The system design incorporates several interlocks, which ensure that the vessel is not pressurised unless it is safe to do so, and cause pressurisation to be stopped and/or the vessel to be vented if certain problems arise. The full details of the interactions between control items (test cell door switches, hydrogen gas detectors, pressure and temperature monitors, fire detectors and emergency stop buttons) and the equipment (PLC, gas booster and valves) are complex, but the principals are as follows.

In the first place, the PLC controller will not operate unless the door switches indicate that the door is closed, and there is a manual valve on the test vessel supply, which is linked to the air supply for operating the pneumatic valve system. Thus, with the door open and this valve closed, the operator can work on and in the vessel with complete confidence that hydrogen cannot be supplied to it. In the second place, various events will result in automatic shut-down of the gas pressure booster, and venting and purging of the test vessel. Hydrogen levels at the sensors of 1000ppm or more (2.5% of the lower flammable limit of hydrogen in air) or a fire alarm or operation of the Emergency-stop button, cause shut down by interaction with the PLC controller. They also cause the supply of hydrogen from bottles to be cut by closing solenoid valves. The pneumatic valves depend on a supply of compressed air, and the supply lines for this are plastic, and are deliberately routed around the laboratory so that they would rapidly burn through in the event of a fire. The selection of valves (normally closed or normally open) is such that consequent loss of air pressure would result in shut off of supply of hydrogen, venting of the vessel, and purging with nitrogen. A power cut would shut off solenoid valves, and also disable the gas pressure booster and thus prevent the supply of any further hydrogen to the vessel, but the system would be kept running by a back-up 'uninterruptible power supply' (UPS) and the vessel would not be vented. Similarly over temperature would result in heating being shut down, and overpressure would result in the gas booster being shut off, but the vessel would not be vented.

In addition to automatic shut down systems, there are audible and visible alarms, and the hydrogen detection system sets off an alarm at 400ppm (1% of the lower flammable limit of hydrogen in air), without initiating any shut down procedures. Fire alarms, hydrogen alarms, power cuts or over pressure or over temperature all activate an automatic telephone dialling system to alert operators if they are not present.

It is important to recognise that this test facility incorporates a hydraulically operated load train as well as a pressure vessel. Care has been taken in the design of the loan train to ensure that breakage in this or malfunction of the hydraulics cannot result in, for example, pull rods being ejected from the vessel under pressure.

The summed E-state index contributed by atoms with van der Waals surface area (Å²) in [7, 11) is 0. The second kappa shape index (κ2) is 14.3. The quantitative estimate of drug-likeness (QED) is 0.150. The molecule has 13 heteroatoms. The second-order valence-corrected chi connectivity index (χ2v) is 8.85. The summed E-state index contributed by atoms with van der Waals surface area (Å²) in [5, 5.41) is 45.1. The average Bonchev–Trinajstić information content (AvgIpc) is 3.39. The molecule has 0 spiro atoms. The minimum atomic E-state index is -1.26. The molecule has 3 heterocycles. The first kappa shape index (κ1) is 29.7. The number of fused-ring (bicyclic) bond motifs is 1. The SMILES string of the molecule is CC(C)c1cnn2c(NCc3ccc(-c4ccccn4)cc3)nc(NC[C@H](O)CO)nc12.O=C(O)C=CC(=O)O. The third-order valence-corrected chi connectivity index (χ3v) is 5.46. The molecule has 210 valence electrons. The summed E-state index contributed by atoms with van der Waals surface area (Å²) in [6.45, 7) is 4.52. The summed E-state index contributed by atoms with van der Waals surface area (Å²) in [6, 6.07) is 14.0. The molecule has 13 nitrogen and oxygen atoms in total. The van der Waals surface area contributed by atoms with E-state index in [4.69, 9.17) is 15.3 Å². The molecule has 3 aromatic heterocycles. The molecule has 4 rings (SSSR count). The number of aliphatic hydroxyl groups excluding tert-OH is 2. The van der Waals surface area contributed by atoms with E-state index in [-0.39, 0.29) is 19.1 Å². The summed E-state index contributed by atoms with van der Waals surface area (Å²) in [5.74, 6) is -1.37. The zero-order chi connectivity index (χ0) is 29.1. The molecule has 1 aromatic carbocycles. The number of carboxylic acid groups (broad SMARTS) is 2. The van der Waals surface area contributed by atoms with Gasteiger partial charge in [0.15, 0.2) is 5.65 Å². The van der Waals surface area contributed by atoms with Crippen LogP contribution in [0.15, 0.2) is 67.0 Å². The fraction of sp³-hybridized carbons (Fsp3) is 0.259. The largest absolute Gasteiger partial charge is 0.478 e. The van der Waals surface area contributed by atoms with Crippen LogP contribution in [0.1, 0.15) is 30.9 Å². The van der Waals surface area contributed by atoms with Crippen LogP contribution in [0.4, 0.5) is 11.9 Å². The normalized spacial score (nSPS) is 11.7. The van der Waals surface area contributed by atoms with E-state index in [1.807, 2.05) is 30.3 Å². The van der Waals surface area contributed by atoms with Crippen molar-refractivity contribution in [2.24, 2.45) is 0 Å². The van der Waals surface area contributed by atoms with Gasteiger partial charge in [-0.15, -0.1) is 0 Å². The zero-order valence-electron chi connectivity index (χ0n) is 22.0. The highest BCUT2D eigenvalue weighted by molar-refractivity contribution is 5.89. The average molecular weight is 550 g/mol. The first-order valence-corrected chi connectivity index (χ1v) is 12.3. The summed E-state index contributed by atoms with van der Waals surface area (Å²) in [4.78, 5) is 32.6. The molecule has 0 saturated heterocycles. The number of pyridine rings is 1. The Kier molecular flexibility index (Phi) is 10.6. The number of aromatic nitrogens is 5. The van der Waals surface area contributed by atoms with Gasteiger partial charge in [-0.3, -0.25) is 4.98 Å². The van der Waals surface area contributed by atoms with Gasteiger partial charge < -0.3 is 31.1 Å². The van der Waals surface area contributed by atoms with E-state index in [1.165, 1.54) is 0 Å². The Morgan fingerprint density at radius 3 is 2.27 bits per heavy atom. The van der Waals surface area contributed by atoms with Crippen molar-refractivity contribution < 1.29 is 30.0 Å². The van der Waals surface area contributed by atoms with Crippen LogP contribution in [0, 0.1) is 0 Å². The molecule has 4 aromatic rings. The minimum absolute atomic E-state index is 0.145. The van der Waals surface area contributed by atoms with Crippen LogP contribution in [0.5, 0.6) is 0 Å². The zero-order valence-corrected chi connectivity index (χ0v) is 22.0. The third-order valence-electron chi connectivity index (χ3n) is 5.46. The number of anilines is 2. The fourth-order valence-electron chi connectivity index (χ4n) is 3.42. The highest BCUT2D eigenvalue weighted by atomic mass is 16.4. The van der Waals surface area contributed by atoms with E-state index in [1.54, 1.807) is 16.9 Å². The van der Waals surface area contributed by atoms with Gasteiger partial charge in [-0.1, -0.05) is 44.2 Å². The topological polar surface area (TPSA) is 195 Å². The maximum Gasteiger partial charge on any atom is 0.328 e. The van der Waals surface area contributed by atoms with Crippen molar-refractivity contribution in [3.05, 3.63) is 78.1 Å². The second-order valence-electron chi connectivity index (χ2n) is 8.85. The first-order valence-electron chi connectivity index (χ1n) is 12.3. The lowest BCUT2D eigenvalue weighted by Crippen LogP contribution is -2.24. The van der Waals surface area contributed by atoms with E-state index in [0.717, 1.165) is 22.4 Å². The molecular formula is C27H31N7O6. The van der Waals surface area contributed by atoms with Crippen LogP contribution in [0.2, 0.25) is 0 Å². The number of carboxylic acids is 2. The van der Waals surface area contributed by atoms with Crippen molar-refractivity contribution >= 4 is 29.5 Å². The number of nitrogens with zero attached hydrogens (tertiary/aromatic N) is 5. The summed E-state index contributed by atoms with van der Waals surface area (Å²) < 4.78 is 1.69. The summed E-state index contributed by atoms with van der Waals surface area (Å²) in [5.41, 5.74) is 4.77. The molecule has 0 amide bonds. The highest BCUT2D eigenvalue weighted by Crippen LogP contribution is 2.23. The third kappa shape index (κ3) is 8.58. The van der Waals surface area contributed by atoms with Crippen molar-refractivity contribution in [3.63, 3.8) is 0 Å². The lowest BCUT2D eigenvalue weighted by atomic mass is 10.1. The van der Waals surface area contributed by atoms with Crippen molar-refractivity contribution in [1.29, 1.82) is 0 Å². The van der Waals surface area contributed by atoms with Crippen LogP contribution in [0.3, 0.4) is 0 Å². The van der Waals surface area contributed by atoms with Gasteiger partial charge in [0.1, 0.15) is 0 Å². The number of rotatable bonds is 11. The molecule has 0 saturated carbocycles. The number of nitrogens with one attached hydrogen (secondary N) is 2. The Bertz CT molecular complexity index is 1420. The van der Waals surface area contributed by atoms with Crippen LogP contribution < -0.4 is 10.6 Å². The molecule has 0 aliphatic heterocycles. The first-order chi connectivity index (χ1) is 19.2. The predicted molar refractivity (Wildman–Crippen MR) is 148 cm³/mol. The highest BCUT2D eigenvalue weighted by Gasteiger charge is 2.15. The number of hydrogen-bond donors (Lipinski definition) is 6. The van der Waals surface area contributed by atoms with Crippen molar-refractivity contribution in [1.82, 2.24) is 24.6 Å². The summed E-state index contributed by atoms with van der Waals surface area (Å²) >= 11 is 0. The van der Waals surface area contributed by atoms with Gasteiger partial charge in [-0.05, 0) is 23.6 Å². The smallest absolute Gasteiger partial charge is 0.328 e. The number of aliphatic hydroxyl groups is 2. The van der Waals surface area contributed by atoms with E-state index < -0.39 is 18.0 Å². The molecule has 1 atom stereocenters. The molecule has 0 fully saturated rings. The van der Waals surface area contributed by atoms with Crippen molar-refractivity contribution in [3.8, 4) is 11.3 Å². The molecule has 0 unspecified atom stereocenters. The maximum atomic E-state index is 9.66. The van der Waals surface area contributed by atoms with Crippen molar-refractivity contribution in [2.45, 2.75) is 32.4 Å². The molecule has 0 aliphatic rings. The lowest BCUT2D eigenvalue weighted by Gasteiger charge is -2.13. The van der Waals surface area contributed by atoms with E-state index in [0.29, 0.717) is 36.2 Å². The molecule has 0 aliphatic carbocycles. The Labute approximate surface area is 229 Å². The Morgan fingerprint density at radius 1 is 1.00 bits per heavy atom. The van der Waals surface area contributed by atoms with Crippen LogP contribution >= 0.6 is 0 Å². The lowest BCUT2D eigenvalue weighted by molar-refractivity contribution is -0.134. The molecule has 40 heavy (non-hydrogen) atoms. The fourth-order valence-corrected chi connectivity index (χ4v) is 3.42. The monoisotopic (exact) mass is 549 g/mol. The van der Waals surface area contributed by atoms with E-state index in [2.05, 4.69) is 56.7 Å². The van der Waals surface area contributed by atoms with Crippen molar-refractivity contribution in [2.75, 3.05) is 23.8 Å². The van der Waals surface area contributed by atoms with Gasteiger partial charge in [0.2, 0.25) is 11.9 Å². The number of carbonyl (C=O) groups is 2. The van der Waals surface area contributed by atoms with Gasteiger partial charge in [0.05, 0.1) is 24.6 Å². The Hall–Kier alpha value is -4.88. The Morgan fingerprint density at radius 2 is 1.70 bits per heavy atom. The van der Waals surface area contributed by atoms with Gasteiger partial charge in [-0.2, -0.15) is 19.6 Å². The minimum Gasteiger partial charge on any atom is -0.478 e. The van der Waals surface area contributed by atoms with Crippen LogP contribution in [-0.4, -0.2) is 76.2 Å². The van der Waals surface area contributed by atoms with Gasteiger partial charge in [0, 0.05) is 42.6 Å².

4.5 Operating procedures

From the above it is evident that considerable care has been taken to ensure that the test facility as a whole is as safe to use as possible. Nevertheless, the importance of good operating procedures and operator training cannot be over-emphasised. Operators need to be skilled in the basic operations required for handling compressed gasses and operating servo-hydraulic test equipment, but also need to be aware of the properties of the materials they are handling(in this case hydrogen) and the special features of the laboratory they are working in. When performing routine testing, a check list of operations is followed, and if anything out of the ordinary is undertaken (for example during maintenance) a formal risk assessment is carried out first.

5.0 Conclusions

Amongst the EU aims for a hydrogen economy, is a plan that vehicles should be ready for mass production by 2015 and that by the year 2020 between 0.4 million and 1.8 million vehicle units should be manufactured per year. If these aims are to be achieved, there is a significant amount of research and development required to ensure that suitable, safe, economical materials and fabrication methods for on-board hydrogen storage, refuelling stations and the infrastructure required to support these are available.

Test equipment has been developed at TWI to enable safe and reliable mechanical testing, including tensile, fracture mechanics and fatigue testing, in hydrogen at up to 1000 bar pressure, within the temperature range 150 to+85°C to support these needs.

6.0 References

  1. BS ISO 11114-4 Transportable gas cylinders - Compatability of cylinder and valve materials with gas contents. Part 4: Test methods for selecting metallic materials resistant to hydrogen embrittlement.
  2. Swain, M.R. and M.N. Swain, 'A Comparison of H2, CH4 and C3H8 Fuel Leakage in Residential Settings' Int. J. Hydrogen Energy, Vol. 17, No. 10, pp.807-815 (1992).
  3. West, A.J. and M.R. Louthan Jr, 'Dislocation transport and hydrogen embrittlement'. Metallurgical Transactions A, Vol. 10A, pp.1675-1682, November 1979.